*- John P. Hussman, Ph.D., Hussman Econometrics, March 7, 2000**On Wednesday, the consensus of the most reliable equity market valuation measures we identify (those most tightly correlated with actual subsequent S&P 500 total returns in market cycles across history) advanced within 5% of the extreme registered in March 2000. Recall that following that peak, the S&P 500 did indeed lose half of its value, the Nasdaq Composite lost 80% of its value, and the tech-heavy Nasdaq 100 Index lost an oddly precise 83% of its value. With historically reliable valuation measures beyond those of 1929 and lesser peaks, capitalization-weighted measures are essentially tied with the most offensive levels in history. Meanwhile, the valuation of the median component of the S&P 500 is already far beyond the median valuations observed at the peaks of 2000, 2007 and prior market cycles, while our estimate for 10-12 year returns on a conventional 60/30/10 mix of stocks, bonds, and T-bills fell to a record low last week, making this the most broadly overvalued instant in market history.*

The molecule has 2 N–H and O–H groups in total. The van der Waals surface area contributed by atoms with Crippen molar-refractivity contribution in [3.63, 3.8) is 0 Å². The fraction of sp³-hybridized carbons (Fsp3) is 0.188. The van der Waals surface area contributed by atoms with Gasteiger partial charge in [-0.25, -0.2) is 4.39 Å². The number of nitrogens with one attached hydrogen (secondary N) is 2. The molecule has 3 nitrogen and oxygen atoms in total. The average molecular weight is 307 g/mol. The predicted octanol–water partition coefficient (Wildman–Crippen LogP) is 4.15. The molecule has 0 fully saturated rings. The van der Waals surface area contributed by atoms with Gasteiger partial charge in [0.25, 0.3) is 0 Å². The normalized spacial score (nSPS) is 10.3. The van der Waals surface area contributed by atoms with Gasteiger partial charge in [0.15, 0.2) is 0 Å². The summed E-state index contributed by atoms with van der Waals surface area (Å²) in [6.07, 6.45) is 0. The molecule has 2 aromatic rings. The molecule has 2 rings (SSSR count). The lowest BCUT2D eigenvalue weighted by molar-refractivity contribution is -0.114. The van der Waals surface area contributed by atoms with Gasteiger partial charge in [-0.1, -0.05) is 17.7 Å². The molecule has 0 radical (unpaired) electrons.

There is a quick, knee-jerk response floating around these days, which asserts that “stocks are still cheap relative to interest rates.” This argument is quite popular with investors who haven’t spent much time getting their hands dirty with historical data, satisfied to repeat verbal arguments they’ve heard elsewhere as a substitute for analysis. It’s even an argument we recently heard, almost inexplicably, from one investor we’ve regularly agreed with at market extremes over several decades (more on that below). In 2007, as the market was peaking just before the global financial crisis, precisely the same misguided assertions prompted me to write Long-Term Evidence on the Fed Model and Forward Operating P/E Ratios. See also How Much Do Interest Rates Affect the Fair Value of Stocks? from May of that year. Let’s address this argument once again, in additional detail.

Valuations and interest ratesValuations and interest rates

There’s no question that interest rates are relevant to the fair valuation of stocks. After all, a security is nothing but a claim to some future stream of cash flows that will be delivered into the hands of investors over time. The higher the price an investor pays for a given stream of future cash flows, the lower the long-term return the investor can expect to earn as those cash flows are received. Conversely, the lower the long-term return an investor can tolerate, the higher the price they will agree to pay for that stream of future cash flows. If interest rates are low, it’s not unreasonable to expect that investors would accept a lower expected future return on stocks. If rates are high, it’s not unreasonable to expect that investors would demand a higher expected future return on stocks.